The Governor's race is tight. And a big reason comes out North Central Wisconsin.
"North Central Wisconsin is about 27% of the state. It's a big chunk of voters," Marquette University Law School Professor of Law and Public Policy Charles Franklin said. "The tightening of the race there has really helped make the race tight statewide."
A Marquette University Law School poll shows that the race is currently in a dead heat. The poll shows Scott Walker receiving 46 percent of registered voters and Democratic challenger Mary Burke receiving 45 percent support. Eight percent say that they are undecided or that they do not know whom they would support. Fewer than 1 percent say they will vote for someone else.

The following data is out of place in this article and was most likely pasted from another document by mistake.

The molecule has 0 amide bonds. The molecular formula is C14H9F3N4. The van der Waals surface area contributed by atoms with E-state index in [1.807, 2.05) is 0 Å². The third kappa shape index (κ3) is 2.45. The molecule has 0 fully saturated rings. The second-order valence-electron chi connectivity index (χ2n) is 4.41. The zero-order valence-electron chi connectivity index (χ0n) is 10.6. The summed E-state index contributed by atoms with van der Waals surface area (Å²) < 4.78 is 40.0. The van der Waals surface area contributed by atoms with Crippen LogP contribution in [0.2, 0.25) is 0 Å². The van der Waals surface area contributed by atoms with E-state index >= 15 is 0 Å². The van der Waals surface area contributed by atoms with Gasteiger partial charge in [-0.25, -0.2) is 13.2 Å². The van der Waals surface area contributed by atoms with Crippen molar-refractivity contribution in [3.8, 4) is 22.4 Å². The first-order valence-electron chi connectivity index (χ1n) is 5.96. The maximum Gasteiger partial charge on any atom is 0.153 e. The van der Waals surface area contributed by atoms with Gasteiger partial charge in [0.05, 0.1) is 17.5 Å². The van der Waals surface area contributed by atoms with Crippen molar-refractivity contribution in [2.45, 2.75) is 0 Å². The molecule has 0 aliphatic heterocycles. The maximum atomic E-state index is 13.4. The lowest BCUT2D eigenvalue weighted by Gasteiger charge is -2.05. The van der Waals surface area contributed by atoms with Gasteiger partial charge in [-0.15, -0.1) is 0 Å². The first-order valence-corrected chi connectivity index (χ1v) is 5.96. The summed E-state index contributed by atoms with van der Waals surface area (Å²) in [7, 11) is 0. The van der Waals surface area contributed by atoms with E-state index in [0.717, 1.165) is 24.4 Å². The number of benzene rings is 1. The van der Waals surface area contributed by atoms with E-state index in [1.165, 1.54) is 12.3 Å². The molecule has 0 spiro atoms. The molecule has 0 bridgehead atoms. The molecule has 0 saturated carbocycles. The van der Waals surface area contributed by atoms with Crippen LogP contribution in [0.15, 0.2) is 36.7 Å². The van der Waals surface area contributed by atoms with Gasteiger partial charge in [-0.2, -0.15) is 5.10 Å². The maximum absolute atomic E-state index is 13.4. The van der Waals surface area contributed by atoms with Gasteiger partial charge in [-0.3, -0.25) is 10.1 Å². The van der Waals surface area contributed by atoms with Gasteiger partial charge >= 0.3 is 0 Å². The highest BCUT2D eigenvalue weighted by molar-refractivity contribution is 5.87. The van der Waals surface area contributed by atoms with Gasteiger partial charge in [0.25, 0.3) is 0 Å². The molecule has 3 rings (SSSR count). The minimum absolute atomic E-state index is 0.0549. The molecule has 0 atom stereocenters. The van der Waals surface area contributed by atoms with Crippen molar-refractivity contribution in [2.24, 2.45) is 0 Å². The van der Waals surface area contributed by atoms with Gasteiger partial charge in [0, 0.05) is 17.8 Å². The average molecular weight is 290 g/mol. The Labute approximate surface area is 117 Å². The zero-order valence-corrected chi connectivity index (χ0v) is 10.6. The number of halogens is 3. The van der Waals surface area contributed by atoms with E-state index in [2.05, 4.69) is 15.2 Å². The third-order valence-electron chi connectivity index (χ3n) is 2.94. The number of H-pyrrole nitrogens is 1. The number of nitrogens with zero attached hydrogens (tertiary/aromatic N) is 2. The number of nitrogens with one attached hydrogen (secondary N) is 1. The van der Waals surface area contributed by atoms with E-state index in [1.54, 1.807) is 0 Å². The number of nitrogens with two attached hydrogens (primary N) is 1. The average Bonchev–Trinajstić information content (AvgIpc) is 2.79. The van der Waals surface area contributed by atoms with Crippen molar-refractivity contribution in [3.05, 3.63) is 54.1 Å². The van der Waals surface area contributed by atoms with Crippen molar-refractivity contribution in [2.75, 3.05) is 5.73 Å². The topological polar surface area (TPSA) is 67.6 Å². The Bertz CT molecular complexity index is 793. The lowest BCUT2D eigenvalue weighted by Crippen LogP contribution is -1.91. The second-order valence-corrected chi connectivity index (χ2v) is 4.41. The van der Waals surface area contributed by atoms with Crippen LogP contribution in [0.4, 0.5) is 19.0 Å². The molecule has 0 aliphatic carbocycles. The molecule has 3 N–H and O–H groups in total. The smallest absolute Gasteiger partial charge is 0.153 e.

One of the important factors in this election could come down to the votes from those considering themselves Independents or Moderates. Professor Franklin says these voters are better represented in the North Central region.
"People who call themselves Independents or Moderates at the same time are about 19% of registered voters and about 17% of likely voters," Franklin said.
Voters in the Badger State can generally be loyal to their party affiliation, Franklin says. But there is a possibility that potential voters in the North Central region may swing, even if it's not very soon.
"They may not have yet shifted their opinions one way or another, but the potential for them to shift is, I think, is significant for a pretty decent chunk of the electorate," Franklin said.
Voters will go to the polls to decide Wisconsin's next governor on November 4th. Today's data indicates the race could go down to the wire; with the North Central region potentially playing a big role in the finish.